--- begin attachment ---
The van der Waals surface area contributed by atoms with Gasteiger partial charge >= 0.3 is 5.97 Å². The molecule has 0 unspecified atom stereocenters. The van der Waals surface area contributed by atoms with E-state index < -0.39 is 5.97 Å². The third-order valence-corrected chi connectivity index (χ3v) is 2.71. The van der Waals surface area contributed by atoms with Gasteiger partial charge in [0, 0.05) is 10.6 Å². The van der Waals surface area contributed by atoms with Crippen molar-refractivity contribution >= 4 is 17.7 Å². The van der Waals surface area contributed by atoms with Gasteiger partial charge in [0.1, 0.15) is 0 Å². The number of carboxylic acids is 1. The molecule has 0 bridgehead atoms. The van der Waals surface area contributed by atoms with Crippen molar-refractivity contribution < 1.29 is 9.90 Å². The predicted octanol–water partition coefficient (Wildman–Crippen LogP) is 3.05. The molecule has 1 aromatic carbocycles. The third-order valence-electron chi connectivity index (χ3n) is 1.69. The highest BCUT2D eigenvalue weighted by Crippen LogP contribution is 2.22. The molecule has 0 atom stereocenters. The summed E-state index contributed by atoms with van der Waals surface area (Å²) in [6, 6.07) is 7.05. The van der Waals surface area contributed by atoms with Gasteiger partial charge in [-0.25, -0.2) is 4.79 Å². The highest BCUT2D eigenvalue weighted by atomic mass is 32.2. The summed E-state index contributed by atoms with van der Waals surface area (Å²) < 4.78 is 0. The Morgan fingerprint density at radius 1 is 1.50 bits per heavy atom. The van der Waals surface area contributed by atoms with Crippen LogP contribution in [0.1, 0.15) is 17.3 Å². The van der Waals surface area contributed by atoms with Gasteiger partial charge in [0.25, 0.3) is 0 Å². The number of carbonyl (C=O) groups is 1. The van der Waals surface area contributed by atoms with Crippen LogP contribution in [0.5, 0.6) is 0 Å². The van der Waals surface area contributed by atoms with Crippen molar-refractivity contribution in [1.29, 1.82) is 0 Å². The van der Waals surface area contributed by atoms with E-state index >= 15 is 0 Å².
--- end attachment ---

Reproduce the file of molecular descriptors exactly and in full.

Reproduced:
The van der Waals surface area contributed by atoms with Gasteiger partial charge >= 0.3 is 5.97 Å². The molecule has 0 unspecified atom stereocenters. The van der Waals surface area contributed by atoms with E-state index < -0.39 is 5.97 Å². The third-order valence-corrected chi connectivity index (χ3v) is 2.71. The van der Waals surface area contributed by atoms with Gasteiger partial charge in [0, 0.05) is 10.6 Å². The van der Waals surface area contributed by atoms with Crippen molar-refractivity contribution >= 4 is 17.7 Å². The van der Waals surface area contributed by atoms with Gasteiger partial charge in [0.1, 0.15) is 0 Å². The number of carboxylic acids is 1. The molecule has 0 bridgehead atoms. The van der Waals surface area contributed by atoms with Crippen molar-refractivity contribution < 1.29 is 9.90 Å². The predicted octanol–water partition coefficient (Wildman–Crippen LogP) is 3.05. The molecule has 1 aromatic carbocycles. The third-order valence-electron chi connectivity index (χ3n) is 1.69. The highest BCUT2D eigenvalue weighted by Crippen LogP contribution is 2.22. The molecule has 0 atom stereocenters. The summed E-state index contributed by atoms with van der Waals surface area (Å²) in [6, 6.07) is 7.05. The van der Waals surface area contributed by atoms with Gasteiger partial charge in [-0.25, -0.2) is 4.79 Å². The highest BCUT2D eigenvalue weighted by atomic mass is 32.2. The summed E-state index contributed by atoms with van der Waals surface area (Å²) < 4.78 is 0. The Morgan fingerprint density at radius 1 is 1.50 bits per heavy atom. The van der Waals surface area contributed by atoms with Crippen LogP contribution in [0.1, 0.15) is 17.3 Å². The van der Waals surface area contributed by atoms with Gasteiger partial charge in [0.25, 0.3) is 0 Å². The number of carbonyl (C=O) groups is 1. The van der Waals surface area contributed by atoms with Crippen LogP contribution in [0.5, 0.6) is 0 Å². The van der Waals surface area contributed by atoms with Crippen molar-refractivity contribution in [1.29, 1.82) is 0 Å². The van der Waals surface area contributed by atoms with E-state index >= 15 is 0 Å².